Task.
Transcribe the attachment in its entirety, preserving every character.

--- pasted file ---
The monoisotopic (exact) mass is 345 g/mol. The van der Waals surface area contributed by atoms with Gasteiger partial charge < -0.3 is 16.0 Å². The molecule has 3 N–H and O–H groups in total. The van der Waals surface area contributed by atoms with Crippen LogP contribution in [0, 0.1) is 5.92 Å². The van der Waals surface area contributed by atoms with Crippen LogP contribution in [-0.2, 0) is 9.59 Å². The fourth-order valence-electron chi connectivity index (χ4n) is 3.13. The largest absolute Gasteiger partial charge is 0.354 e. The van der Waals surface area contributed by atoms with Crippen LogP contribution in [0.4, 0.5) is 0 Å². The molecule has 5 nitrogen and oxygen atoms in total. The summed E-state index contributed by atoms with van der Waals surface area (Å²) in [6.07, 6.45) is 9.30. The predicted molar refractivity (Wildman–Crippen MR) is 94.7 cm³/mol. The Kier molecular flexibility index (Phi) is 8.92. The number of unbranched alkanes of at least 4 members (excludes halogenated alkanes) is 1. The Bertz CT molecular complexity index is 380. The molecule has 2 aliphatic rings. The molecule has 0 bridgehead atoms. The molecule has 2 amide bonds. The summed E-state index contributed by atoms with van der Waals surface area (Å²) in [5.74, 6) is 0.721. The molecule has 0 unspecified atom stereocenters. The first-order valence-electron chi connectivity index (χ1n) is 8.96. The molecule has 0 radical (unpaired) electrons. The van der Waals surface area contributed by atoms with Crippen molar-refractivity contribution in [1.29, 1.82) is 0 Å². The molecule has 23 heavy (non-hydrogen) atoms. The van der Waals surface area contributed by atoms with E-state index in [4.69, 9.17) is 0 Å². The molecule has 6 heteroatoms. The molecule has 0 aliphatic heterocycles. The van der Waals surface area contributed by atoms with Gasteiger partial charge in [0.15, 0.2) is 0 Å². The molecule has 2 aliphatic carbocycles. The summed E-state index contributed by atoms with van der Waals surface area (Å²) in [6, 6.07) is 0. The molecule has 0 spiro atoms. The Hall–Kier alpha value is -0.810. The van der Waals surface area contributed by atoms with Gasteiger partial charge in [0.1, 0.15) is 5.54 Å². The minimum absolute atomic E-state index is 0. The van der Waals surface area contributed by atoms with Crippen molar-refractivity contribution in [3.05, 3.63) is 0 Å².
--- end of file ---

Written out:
The monoisotopic (exact) mass is 345 g/mol. The van der Waals surface area contributed by atoms with Gasteiger partial charge < -0.3 is 16.0 Å². The molecule has 3 N–H and O–H groups in total. The van der Waals surface area contributed by atoms with Crippen LogP contribution in [0, 0.1) is 5.92 Å². The van der Waals surface area contributed by atoms with Crippen LogP contribution in [-0.2, 0) is 9.59 Å². The fourth-order valence-electron chi connectivity index (χ4n) is 3.13. The largest absolute Gasteiger partial charge is 0.354 e. The van der Waals surface area contributed by atoms with Crippen LogP contribution in [0.4, 0.5) is 0 Å². The molecule has 5 nitrogen and oxygen atoms in total. The summed E-state index contributed by atoms with van der Waals surface area (Å²) in [6.07, 6.45) is 9.30. The predicted molar refractivity (Wildman–Crippen MR) is 94.7 cm³/mol. The Kier molecular flexibility index (Phi) is 8.92. The number of unbranched alkanes of at least 4 members (excludes halogenated alkanes) is 1. The Bertz CT molecular complexity index is 380. The molecule has 2 aliphatic rings. The molecule has 0 bridgehead atoms. The molecule has 2 amide bonds. The summed E-state index contributed by atoms with van der Waals surface area (Å²) in [5.74, 6) is 0.721. The molecule has 0 unspecified atom stereocenters. The first-order valence-electron chi connectivity index (χ1n) is 8.96. The molecule has 0 radical (unpaired) electrons. The van der Waals surface area contributed by atoms with Crippen molar-refractivity contribution in [1.29, 1.82) is 0 Å². The molecule has 23 heavy (non-hydrogen) atoms. The van der Waals surface area contributed by atoms with E-state index in [4.69, 9.17) is 0 Å². The molecule has 6 heteroatoms. The molecule has 0 aliphatic heterocycles. The van der Waals surface area contributed by atoms with Gasteiger partial charge in [0.15, 0.2) is 0 Å². The molecule has 2 aliphatic carbocycles. The summed E-state index contributed by atoms with van der Waals surface area (Å²) in [6, 6.07) is 0. The molecule has 0 spiro atoms. The Hall–Kier alpha value is -0.810. The van der Waals surface area contributed by atoms with Gasteiger partial charge in [0.1, 0.15) is 5.54 Å². The minimum absolute atomic E-state index is 0. The van der Waals surface area contributed by atoms with Crippen molar-refractivity contribution in [3.05, 3.63) is 0 Å².